The benefits of VIG have been highlighted through various studies describing the gains made by both pupils and staff in schools. VIG can be used to support any difficulties with communication and/or interaction in a wide range of contexts. The studies above have illustrated some of the potential uses of VIG in schools including supporting pupils through paired learning opportunities, working with pupils with additional needs to enhance communication as well as through using VIG to enhance staff training. VIG offers a positive approach to change, with an emphasis on reinforcing desirable behaviours (Mussett, 2014). VIG can often be used alongside other interventions and can be used by professionals such as educational psychologists, TAs and teachers.
Further studies have indicated the use of VIG when working with children with social and communication difficulties, Visual/Hearing Impairments and for those with an Autism Spectrum Disorder (ASD). These studies have taken place in various settings such as in early years settings, mainstream schools, specialist provisions and in higher education thus illustrating the breadth of settings in which VIG can be applied. Given the benefits which various studies have shown in relation to improving classroom practice and pupils’ engagement this is an area for growth within the field of VIG research.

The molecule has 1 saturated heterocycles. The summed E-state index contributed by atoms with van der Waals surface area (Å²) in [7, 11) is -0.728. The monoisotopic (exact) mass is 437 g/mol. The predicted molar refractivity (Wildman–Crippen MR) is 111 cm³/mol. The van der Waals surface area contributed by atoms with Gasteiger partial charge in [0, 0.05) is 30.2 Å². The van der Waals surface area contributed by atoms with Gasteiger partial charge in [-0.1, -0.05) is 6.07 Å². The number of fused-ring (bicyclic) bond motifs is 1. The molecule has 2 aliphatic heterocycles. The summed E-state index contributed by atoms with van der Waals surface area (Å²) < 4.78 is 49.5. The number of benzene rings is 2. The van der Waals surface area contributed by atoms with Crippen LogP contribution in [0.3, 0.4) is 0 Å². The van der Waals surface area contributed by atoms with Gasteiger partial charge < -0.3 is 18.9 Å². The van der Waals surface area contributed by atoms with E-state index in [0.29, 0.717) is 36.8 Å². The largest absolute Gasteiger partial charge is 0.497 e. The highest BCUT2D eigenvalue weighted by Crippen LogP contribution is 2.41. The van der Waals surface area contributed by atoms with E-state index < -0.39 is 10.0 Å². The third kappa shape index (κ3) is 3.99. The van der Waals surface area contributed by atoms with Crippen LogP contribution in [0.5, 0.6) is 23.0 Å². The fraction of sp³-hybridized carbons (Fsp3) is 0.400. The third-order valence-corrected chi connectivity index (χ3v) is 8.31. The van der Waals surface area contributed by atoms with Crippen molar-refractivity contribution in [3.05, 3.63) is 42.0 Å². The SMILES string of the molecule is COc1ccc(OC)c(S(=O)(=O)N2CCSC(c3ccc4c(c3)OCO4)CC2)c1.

4.0 Implications for practice and research
The implications for parents, school staff and pupils as well as the implications for research are considered.
4.1 Implications for parents, school staff and pupils
This literature review contributes to the evidence to support the use of VIG and video more generally as an intervention to support parents, school staff and pupils. Through exploring the literature, parents and school staff will be able to appreciate the potential benefits of implementing such interventions using video. As VIG has been used to enhance the communication in classrooms to increase pupil participation, this could be a useful process which could be shared with the pupils. It would also be interesting to explore the views of the pupils who have been involved in this process. VIG could also be used within parent groups whereby feedback could be shared, (Kennedy, Landor and Todd, 2011) a move towards a more collaborative way of working.
Through using VIG in schools, this could provide an opportunity for staff to review their performance as well as tracking pupils’ progress. Considerable pressure is often placed upon staff in schools to ensure pupils are making progress and their practice is often measured through lesson observations. A strengths based approach such as VIG could enable a refreshing opportunity to accentuate the positives (Fredrickson, 2001) rather than focusing on what is not going so well.
4.2 Implications for research
Despite the existing evidence base for the use of VIG there are still a lot of studies which are yet to be published. Further research using detailed accounts of how VIG has been used in different contexts would be useful to explore further.
Throughout many of the studies discussed, it was unclear whether or not the long term gains had been examined. This is another potential area for research and could take place by carrying out follow up work post intervention in order to examine any sustained change. It would also be interesting to explore some of the mechanisms associated with what particular aspect of using video enables positive change.